Screening for trisomy 21, or Down Syndrome, is a terrifying experience for soon-to-be parents that’s made even worse by the anxiety of the invasive procedures used in today’s testing methods. Soon, though, new diagnostics based on epigenetic markers should be able to indicate prenatal trisomy 21 from just a bit of mom’s blood.
A new method developed at Wuhan University in China uses DNA methylation patterns to ID DNA floating in a mother’s blood stream as belonging to the fetus or mother, and then uses the fetal DNA to determine Down Syndrome. Here are a few of the highlights:
- Using MSP and MSRE + PCR, the Chinese team first determined that the AIRE and RASSF1A genes are hypomethylated in maternal DNA and hypermethylated in fetal DNA, allowing then to figure out which DNA in a blood sample is fetal.
- Since AIRE is located on chromosome 3, and RASSF1A on chromosome 21 their ratios can be used to calculate if trisomy 21 is present.
- This study looked at 388 pregnancies and found the differential DNA methylation patterns held true for about 97% of them.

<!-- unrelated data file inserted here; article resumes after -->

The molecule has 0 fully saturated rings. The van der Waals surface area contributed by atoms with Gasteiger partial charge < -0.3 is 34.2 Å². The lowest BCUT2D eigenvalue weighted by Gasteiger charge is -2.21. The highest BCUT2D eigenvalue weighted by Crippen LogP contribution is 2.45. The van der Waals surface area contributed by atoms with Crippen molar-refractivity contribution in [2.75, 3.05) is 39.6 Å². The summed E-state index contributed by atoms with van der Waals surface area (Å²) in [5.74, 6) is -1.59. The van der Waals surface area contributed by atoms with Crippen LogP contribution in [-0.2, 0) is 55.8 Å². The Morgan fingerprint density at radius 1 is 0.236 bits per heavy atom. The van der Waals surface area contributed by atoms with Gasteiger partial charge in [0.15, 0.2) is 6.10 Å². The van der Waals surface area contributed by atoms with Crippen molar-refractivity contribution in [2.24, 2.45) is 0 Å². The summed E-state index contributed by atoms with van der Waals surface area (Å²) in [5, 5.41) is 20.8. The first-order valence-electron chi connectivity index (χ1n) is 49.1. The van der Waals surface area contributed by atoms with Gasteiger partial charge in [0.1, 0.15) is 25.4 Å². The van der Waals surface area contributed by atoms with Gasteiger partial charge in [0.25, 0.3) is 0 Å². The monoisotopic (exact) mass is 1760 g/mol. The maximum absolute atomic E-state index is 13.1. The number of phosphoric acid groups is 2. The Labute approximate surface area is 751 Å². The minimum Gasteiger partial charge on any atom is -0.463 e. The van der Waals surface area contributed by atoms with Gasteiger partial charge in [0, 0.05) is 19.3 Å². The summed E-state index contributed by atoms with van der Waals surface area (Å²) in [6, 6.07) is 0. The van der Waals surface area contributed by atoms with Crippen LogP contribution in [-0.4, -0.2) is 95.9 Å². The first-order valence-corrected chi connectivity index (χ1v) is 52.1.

- The new method identified 3 of 4 Down syndrome pregnancies in the group.
The Wuhan group also found that they got better results using MSRE + PCR than with MSP, probably because of bisulfite degradation in the relatively small amount of fetal DNA used.
Because of the small number of trisomy 21 pregnancies in their study, the scientists were unable to really dial in their method for that purpose, but they are convinced that its possible to use maternal blood samples for this kind of non-invasive, prenatal testing.
See the rest of the non-invasive details at Journal of Huazhong University of Science and Technology, November, 2011.